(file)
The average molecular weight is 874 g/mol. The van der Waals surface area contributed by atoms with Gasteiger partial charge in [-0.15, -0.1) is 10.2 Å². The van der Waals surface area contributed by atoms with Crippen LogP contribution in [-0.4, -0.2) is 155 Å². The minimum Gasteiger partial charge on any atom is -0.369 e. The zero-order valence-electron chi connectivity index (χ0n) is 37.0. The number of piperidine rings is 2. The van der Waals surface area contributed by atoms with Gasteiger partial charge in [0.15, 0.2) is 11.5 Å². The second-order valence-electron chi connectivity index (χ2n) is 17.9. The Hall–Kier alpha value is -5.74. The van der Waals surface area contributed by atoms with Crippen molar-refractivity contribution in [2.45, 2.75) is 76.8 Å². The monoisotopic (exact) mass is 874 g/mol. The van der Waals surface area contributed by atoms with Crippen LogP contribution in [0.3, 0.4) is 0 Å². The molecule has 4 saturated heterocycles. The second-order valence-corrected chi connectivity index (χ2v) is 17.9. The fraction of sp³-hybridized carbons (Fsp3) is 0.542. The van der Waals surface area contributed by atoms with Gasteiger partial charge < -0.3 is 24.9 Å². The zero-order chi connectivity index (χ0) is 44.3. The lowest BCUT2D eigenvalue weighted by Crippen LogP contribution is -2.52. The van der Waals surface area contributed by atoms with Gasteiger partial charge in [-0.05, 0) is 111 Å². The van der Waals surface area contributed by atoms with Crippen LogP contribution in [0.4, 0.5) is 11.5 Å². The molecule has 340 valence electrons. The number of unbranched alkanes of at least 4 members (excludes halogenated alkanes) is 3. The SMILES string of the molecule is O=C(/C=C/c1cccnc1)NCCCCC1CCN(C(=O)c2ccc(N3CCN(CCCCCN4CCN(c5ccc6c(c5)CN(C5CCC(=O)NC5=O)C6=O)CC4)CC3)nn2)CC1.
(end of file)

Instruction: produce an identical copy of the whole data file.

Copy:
The average molecular weight is 874 g/mol. The van der Waals surface area contributed by atoms with Gasteiger partial charge in [-0.15, -0.1) is 10.2 Å². The van der Waals surface area contributed by atoms with Crippen LogP contribution in [-0.4, -0.2) is 155 Å². The minimum Gasteiger partial charge on any atom is -0.369 e. The zero-order valence-electron chi connectivity index (χ0n) is 37.0. The number of piperidine rings is 2. The van der Waals surface area contributed by atoms with Gasteiger partial charge in [0.15, 0.2) is 11.5 Å². The second-order valence-electron chi connectivity index (χ2n) is 17.9. The Hall–Kier alpha value is -5.74. The van der Waals surface area contributed by atoms with Crippen molar-refractivity contribution in [2.45, 2.75) is 76.8 Å². The monoisotopic (exact) mass is 874 g/mol. The van der Waals surface area contributed by atoms with Crippen LogP contribution in [0.3, 0.4) is 0 Å². The molecule has 4 saturated heterocycles. The second-order valence-corrected chi connectivity index (χ2v) is 17.9. The fraction of sp³-hybridized carbons (Fsp3) is 0.542. The van der Waals surface area contributed by atoms with Gasteiger partial charge < -0.3 is 24.9 Å². The zero-order chi connectivity index (χ0) is 44.3. The lowest BCUT2D eigenvalue weighted by Crippen LogP contribution is -2.52. The van der Waals surface area contributed by atoms with Gasteiger partial charge in [-0.05, 0) is 111 Å². The van der Waals surface area contributed by atoms with Crippen LogP contribution in [0.4, 0.5) is 11.5 Å². The molecule has 340 valence electrons. The number of unbranched alkanes of at least 4 members (excludes halogenated alkanes) is 3. The SMILES string of the molecule is O=C(/C=C/c1cccnc1)NCCCCC1CCN(C(=O)c2ccc(N3CCN(CCCCCN4CCN(c5ccc6c(c5)CN(C5CCC(=O)NC5=O)C6=O)CC4)CC3)nn2)CC1.